Like the outside, the interior design is assured and without embellishment. The instrument panel, with its small tachometer and 140-mph speedometer, is in plain view and easy to read. The various switches and controls are large, well-marked, and in the right places. The buttons and the levers have the touch and feel of an upscale stereo system—except for the ashtray, which is damped to open with a light touch but takes a hard slam to close. The dashboard sweeps around into the doors, adding to a general feeling of comfortable encapsulation.
The seats are plush but not too mushy, and the driver’s seat in the Ultra is adjustable every which way, although it could use more lateral support. Notable for their comfort are the front safety belts, which are integral with the seat and adjust for height along with the headrest. As befits a large sedan, the rear seat has plenty of elbow and leg room. Front and rear, the seats are vastly superior to the tufted divans GM used to put in its upscale cars.
Aside from its scads of luxury features, the Ultra also trumps the base-model Park Avenue with its supercharged 3800 Series II V-6 engine, which produces 240 horsepower, 35 more than the Park Avenue’s naturally aspirated motor. This engine’s Roots-type blower packs a denser air/fuel charge into the combustion chambers almost instantaneously from low revs to redline. This makes for a power curve that arcs upward as smoothly as a Ken Griffey Jr. home run. The Ultra leaves the line energetically and charges up to highway speeds with little effort, managing the zero-to-60-mph sprint in just 7.7 seconds. In the midranges, a stab of the throttle produces a slight hesitation as the transmission kicks down a gear and the engine noise climbs a few decibels. Then the car zooms off without any apparent strain. The Ultra is not a sports sedan by any means, but neither is it power-challenged.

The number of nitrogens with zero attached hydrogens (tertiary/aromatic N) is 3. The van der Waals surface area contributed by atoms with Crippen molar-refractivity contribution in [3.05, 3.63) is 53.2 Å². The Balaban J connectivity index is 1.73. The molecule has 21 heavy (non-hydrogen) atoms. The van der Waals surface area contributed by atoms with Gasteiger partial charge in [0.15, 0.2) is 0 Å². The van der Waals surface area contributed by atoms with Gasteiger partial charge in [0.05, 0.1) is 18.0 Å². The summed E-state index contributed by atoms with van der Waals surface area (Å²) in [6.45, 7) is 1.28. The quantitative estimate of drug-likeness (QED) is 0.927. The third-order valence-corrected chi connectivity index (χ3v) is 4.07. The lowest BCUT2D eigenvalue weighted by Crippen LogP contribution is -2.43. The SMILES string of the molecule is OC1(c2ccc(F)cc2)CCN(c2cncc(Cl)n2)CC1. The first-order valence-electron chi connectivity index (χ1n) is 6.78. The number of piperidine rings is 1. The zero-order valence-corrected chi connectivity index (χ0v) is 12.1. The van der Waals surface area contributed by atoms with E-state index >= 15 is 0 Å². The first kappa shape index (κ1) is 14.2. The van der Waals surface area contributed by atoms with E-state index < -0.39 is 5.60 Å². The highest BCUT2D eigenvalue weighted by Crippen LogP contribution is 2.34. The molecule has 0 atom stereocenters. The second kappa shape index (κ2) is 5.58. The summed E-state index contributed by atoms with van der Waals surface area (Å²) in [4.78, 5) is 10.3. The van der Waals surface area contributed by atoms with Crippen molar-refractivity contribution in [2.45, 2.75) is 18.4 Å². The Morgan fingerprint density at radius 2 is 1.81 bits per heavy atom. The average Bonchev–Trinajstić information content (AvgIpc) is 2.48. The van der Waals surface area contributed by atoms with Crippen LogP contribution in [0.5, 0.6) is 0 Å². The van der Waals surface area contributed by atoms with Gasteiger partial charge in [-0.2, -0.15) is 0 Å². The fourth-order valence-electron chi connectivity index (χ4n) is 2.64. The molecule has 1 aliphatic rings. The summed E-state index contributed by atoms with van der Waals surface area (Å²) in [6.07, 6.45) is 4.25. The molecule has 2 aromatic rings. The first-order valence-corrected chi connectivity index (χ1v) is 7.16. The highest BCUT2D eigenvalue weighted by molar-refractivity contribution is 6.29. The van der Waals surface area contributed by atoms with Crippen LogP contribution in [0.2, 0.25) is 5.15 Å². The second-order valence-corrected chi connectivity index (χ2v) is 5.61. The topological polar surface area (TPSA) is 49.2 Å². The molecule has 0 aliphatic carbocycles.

The same cannot be said of the Park Avenue’s handling, which is less than ultra. Its steering isn’t overly assisted, but there’s no particular feel to it, and the car floats down the highway like a ground-bound cumulonimbus cloud. Although it has a thoroughly modern suspension system—struts in front and semi-trailing arms in the rear—the springs and the dampers are tuned for comfort, perhaps too much so. Instead of swallowing a bump or sharp dip, the Ultra’s suspension tends to chew on it for a while.
At around-town speeds, the Ultra’s soft suspension settings and woolly steering aren’t particularly noticeable. But cruising along at about 40 mph on intermediate roads with long sweeping turns, you’ll find that keeping the car between the white lines calls for regular mid-course corrections, a few degrees left, a few right—it’s like guiding a sailboat with a tiller. And if the road tightens up, the Park Avenue goes into perpetual understeer—with a low 0.73-g grip limit—at any speed above a brisk trot. The Ultra does not like adventurous driving and communicates its displeasure with body roll and shrieking tires.